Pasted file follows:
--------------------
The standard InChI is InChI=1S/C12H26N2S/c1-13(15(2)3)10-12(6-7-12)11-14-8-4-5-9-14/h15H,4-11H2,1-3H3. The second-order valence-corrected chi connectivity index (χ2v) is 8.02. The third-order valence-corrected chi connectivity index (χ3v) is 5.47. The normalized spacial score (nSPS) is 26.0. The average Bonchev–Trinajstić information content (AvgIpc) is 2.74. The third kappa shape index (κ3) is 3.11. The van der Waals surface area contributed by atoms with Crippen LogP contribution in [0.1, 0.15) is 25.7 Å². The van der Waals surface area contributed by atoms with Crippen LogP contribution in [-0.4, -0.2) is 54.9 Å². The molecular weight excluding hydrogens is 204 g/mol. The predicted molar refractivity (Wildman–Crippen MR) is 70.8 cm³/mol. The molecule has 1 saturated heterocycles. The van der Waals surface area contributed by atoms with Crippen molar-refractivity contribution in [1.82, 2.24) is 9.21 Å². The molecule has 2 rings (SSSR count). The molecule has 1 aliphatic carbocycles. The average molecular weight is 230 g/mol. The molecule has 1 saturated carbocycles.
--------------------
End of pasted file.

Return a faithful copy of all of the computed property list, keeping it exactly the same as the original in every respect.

The standard InChI is InChI=1S/C12H26N2S/c1-13(15(2)3)10-12(6-7-12)11-14-8-4-5-9-14/h15H,4-11H2,1-3H3. The second-order valence-corrected chi connectivity index (χ2v) is 8.02. The third-order valence-corrected chi connectivity index (χ3v) is 5.47. The normalized spacial score (nSPS) is 26.0. The average Bonchev–Trinajstić information content (AvgIpc) is 2.74. The third kappa shape index (κ3) is 3.11. The van der Waals surface area contributed by atoms with Crippen LogP contribution in [0.1, 0.15) is 25.7 Å². The van der Waals surface area contributed by atoms with Crippen LogP contribution in [-0.4, -0.2) is 54.9 Å². The molecular weight excluding hydrogens is 204 g/mol. The predicted molar refractivity (Wildman–Crippen MR) is 70.8 cm³/mol. The molecule has 1 saturated heterocycles. The van der Waals surface area contributed by atoms with Crippen molar-refractivity contribution in [1.82, 2.24) is 9.21 Å². The molecule has 2 rings (SSSR count). The molecule has 1 aliphatic carbocycles. The average molecular weight is 230 g/mol. The molecule has 1 saturated carbocycles.